Log Cabin Knitted Graduation Cap
Several things came together quite well in the week leading up to graduation day: the big Herrschners sale, talk of graduation cap decorating, and a Dancing with the Stars marathon with friends. Together, they culminated in the top of my graduation cap, pictured above.
A good friend (check her out at The Savi Squirrel Nest!) and I stormed the Herrschners craft sale in Steven's Point on our way back from visiting her home and family. We power-walked into the store, grabbed our shopping carts, and went to play. I had already decided to splurge on restocking my gradually depleted yarn stash (though, let's be real, a crafter's supply stash is ever-growing). We wove up and down the table aisles of yarn, and it was great to gush over the different fibers and colors together. Filling a large portion of my cart were skeins of Herrschners Homestyle yarn (75% acrylic, 25% washable wool), which I used for my cap. The yarn is a little stringy, so there were redo moments to make sure the strands went into the right place, but the yarn is also very silky and pleasant to work with in a great variety of colors.
I hadn't planned on decorating my graduation cap. It seemed unnecessary, and I wasn't feeling particularly inspired, but my friends brought it up fairly often around graduation. When it dawned on me that cap decoration could be an opportunity for creative self-expression (*ding*), I was on board.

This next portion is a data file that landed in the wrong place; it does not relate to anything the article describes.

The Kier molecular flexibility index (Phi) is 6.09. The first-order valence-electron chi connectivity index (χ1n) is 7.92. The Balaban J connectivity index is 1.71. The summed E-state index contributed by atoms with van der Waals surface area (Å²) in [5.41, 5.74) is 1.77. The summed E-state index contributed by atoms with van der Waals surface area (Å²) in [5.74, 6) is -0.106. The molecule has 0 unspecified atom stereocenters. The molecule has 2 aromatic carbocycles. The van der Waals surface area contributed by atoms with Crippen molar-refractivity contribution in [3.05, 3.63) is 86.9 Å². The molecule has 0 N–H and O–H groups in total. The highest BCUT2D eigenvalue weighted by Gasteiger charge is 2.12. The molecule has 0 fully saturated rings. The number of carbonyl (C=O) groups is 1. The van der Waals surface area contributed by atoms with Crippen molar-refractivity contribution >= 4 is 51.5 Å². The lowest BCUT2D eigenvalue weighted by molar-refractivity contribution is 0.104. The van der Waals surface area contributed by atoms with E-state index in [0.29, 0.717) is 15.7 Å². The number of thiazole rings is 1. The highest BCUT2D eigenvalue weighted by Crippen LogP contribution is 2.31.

When I sketched out design ideas for the top of cap, I had several ideas for using text, such as including my name or majors or a brief quote, or other fair isle patterns. But then, the tricky thing about graduation caps is that they are worn in a diamond tilt rather than a square, which would angle any design I made in a square shape (which was pretty much all of them...).
After perusing designs used for dishcloths and afghan squares, I found my match.
The log cabin design is nothing new in the crafting world, but it is certainly timeless and endlessly customizable. I followed the guidance of Staci Perry's (of Very Pink) Learn to Knit a Log Cabin Blanket instructions, which served as an excellent resource while I planned my color scheme and process of construction. Staci covers it all -- she even includes FAQ page and video links on the Ravelry pattern page for additional guidance. In the center square, I bound off and then cast on several stitches to make a opening for the tassel circle.
I worked away on the log cabin design while watching the last recordings of Dancing with the Stars, season 18 with friends. What a great season... I adored Charlie White -- what a lovely person, and I was very pleased with the winners. Uh, yeah, and if you haven't seen the gold medal-winning figure skating performance of Charlie White and Meryl Davis, you should really do that now -- prepare to be blown away.
At the bottom point of the cap, I knit a basic "2014" fair isle design. I was hasty to finish and did not spend a great amount of time lining everything up perfectly, but the patchwork look to the curved lines grew on me. I attached the design by crocheting a black border around the while square and then using a needle and doubled black thread to securely sew the design in place. I also sewed the design around the button opening in place.
Surprisingly, I haven't seen other knit or crochet graduation caps around the interwebs, though there are some fantastic other creative hat decorations. Although it's summer and many graduations are on the other side of the calendar in 2015, if yours is coming up, consider adorning your grad cap with some fiber art!